Vehicle storage is a fast-growing niche in the self-storage industry. Many articles address design, construction and operations, but little has been written about measuring demand for RV and boat storage. Too much time and money is at risk to build without knowing a market awaits.
The science of determining vehicle-storage demand is still being developed, but through experience, we’ve learned to first ask key questions:
- What is being stored?
- Who is the customer?
- What bundle of features make up the product?
- What is the best location for vehicle storage?
- How big is the primary market?
- How do you determine demand in your primary market?
- How many competitors are there, and what do they offer?
- How can your facility best compete?
- What is your absorption potential?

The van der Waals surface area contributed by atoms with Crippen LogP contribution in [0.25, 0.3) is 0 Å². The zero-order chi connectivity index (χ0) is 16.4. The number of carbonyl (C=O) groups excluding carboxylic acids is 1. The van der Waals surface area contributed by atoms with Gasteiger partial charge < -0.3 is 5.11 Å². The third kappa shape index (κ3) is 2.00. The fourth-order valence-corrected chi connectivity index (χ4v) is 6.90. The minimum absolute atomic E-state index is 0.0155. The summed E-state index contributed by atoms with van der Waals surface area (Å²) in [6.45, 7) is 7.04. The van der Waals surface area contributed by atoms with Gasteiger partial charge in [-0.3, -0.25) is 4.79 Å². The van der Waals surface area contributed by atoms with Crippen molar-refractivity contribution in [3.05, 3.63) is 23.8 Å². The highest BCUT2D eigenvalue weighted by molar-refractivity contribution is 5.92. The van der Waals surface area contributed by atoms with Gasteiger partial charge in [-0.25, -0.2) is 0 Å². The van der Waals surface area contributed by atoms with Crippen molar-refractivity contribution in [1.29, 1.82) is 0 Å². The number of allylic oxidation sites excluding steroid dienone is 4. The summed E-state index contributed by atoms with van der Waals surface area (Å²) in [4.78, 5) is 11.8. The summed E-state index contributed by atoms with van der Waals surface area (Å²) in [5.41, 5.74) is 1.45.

RV and boat storage encompasses motor homes, travel trailers, campers, off-road vehicles, jet-skis, snowmobiles, boats, utility trailers, commercial trucks and trailers, industrial equipment, antique and collectable cars, and personal vehicles stored when owners travel for extended periods. Sometimes law-enforcement agencies store impounded vehicles at commercial facilities. Just about anything on wheels (and some without wheels) can be found at an RV- and boat-storage facility.
It’s possible to measure some owner classes. These include RV owners, boat owners, trailer owners, numerous businesses, car collectors and restorers, people who might be transferred overseas for months at a time, government agencies and private organizations. Depending on the services and amenities they expect, the groups can be further broken down.
What will you offer vehicle-storage tenants? Every customer’s needs are different, making it impossible to bundle facility features in a one-size-fits-all fashion. Renters decide whether to store at your site based on a number of qualifiers:
- Unit size
- Protection from environmental elements
- Security features
- Unit accessibility
- Convenience of location
- Vehicle-related services
- Lease terms
Some tenants are OK with uncovered storage; others expect the works—enclosed, climate-controlled space with valet services.